Last Saturday,the disco ball sparkled from above, while below on the dance floor, party-goers glittered in gold. There was much to celebrate, with the SF LGBT Community Center's annual gala "Soiree" celebrating 11 years of sercing the community -- and even more to drink, with bottomless bottles of champagne. There were also plenty of sights to drink in, including a few bottomless pairs of pants!Read more »
The Great American Music Hall was a soupy, sweaty mess of swamp-like proportions before the Black Lips had even taken the stage Monday night. The crowd, buzzing with the combined excitement of intoxication and anticipation, erupted into howls and screeches as the band took the stage in a puff of fog-machine smoke. From behind the mist, one of the Black Lips yelled into the mic, “If you wanna be smart, read a goddamn book. If you wanna have fun, you’re in the right goddamn place!” And so it began. Read more »
Immersing oneself in the SXSW 2013 musical experience feels akin to getting deep fried in a small tub of hot oil, crammed with sundry other dancing meats. The sizzle we hear are our eardrums giving their last scream from last night's who-knows-where-we-are dance party. Austin is hot with things to do and people to do it with. Read more »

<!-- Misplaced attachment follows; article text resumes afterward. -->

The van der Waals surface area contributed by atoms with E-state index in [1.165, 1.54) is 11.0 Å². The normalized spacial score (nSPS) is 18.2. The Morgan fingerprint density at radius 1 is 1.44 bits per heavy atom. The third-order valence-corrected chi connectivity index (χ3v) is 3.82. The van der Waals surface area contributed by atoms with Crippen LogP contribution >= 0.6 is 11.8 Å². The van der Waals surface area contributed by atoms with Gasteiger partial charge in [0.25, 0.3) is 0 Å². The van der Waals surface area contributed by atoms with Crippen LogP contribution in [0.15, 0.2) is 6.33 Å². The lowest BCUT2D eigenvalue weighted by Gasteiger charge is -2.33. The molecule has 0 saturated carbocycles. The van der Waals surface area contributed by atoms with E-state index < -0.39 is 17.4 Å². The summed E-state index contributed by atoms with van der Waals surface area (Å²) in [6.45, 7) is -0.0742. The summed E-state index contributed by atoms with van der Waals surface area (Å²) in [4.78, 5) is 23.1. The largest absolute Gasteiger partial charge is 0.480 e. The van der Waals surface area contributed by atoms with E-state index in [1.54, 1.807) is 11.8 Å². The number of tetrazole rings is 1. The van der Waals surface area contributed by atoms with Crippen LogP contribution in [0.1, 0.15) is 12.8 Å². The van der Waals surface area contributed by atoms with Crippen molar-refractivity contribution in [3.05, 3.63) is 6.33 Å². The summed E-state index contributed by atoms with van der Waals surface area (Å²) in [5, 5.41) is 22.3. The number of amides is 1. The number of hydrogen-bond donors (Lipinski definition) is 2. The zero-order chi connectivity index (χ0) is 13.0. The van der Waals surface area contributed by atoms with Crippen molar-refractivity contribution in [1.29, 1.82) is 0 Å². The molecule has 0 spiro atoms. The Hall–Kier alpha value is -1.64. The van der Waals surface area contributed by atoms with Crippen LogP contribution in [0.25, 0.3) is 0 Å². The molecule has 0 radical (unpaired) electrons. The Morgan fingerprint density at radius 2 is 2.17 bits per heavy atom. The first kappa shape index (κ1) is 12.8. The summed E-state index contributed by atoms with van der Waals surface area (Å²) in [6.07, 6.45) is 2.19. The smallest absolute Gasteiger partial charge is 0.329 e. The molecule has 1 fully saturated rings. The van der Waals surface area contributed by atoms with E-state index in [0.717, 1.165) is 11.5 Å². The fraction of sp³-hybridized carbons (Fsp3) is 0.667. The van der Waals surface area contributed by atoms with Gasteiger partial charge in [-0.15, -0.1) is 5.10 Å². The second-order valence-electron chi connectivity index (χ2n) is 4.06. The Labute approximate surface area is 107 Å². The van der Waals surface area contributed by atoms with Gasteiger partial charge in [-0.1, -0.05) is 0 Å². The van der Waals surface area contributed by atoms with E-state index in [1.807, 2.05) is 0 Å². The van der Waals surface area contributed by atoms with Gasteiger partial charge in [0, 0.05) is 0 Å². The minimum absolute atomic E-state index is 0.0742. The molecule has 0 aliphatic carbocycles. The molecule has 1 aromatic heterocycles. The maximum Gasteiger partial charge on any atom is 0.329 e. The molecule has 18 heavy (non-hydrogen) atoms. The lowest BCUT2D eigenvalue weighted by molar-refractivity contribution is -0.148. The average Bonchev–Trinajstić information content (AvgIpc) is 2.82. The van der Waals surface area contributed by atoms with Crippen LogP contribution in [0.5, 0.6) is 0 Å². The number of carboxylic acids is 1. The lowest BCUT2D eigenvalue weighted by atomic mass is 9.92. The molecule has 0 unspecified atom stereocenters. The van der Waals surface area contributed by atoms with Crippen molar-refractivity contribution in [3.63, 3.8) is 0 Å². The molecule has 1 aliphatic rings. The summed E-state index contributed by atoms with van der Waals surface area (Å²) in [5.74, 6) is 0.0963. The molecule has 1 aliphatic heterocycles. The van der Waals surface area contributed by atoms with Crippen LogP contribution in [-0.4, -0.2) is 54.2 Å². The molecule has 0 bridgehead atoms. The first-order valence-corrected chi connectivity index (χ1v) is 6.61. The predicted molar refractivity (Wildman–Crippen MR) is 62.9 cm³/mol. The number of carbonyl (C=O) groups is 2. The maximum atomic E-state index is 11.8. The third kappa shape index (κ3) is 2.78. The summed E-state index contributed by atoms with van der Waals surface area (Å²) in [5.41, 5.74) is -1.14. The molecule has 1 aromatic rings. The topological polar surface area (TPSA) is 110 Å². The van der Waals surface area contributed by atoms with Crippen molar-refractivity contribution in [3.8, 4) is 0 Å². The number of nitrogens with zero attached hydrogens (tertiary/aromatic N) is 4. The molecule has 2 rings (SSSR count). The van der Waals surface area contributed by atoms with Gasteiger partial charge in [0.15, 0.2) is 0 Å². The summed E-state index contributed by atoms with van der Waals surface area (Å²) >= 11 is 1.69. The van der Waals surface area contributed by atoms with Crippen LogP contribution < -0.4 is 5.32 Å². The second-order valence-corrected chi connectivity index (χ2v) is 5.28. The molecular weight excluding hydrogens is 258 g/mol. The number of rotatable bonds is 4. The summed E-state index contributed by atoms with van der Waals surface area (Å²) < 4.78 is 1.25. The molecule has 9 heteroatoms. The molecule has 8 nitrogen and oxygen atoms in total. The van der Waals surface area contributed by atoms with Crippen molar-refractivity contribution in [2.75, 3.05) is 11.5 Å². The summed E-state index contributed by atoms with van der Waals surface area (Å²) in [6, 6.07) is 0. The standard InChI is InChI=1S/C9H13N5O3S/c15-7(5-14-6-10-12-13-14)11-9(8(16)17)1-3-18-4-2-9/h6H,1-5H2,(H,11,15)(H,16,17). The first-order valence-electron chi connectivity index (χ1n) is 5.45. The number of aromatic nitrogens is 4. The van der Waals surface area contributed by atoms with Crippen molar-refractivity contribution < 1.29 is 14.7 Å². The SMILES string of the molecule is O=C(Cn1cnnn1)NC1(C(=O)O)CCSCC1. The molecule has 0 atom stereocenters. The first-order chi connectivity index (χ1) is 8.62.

I was introduced to the Hush Sound in high school, when a girlfriend burned "Like Vines” onto a mix CD for me. It was love at first listen. The awkward, adorably fumbling song structures and whimsical lyrics of the Like Vines album were the perfect mirror to my gawky teenage soul. Goodbye Blues, the last album the band released before going on hiatus, showed more advanced songwriting technique and much better production. It was a tragedy. Growing up had made the Hush Sound lose its charm. I kept burning old Hush Sound songs onto mix CDs for a couple of years, and then slowly forgot about it.
You can imagine my surprise when, walking into the Great American last Friday night for a Hush Sound reunion show, I found myself in a nearly sold-out venue. As it turns out, other people had also restlessly waited through the five-year hiatus for this opportunity to relive their youth. Read more »
Fans made scrawling lines all through Austin, Texas, waiting to gain access to countless shows, as the SXSW 2013 music festival kicked off on Tuesday night.
Some eager devotees sat cross-legged, tolerating the intense Texas sun since 9am according to a chatty security guard, for the K-Pop Night Out showcase. In the SXSW hierarchy, badges trump wristbands, leaving hardcore fans without tags to load up on patience, scour listings for shows with free access, and pray capacity doesn't max. Read more »
It really wasn't a question whether the Robert Glasper Experiment would be any good at the New Parish on Friday night – but how it would go about replicating the success of Black Radio, which recently won the Grammy for R&B album of the year.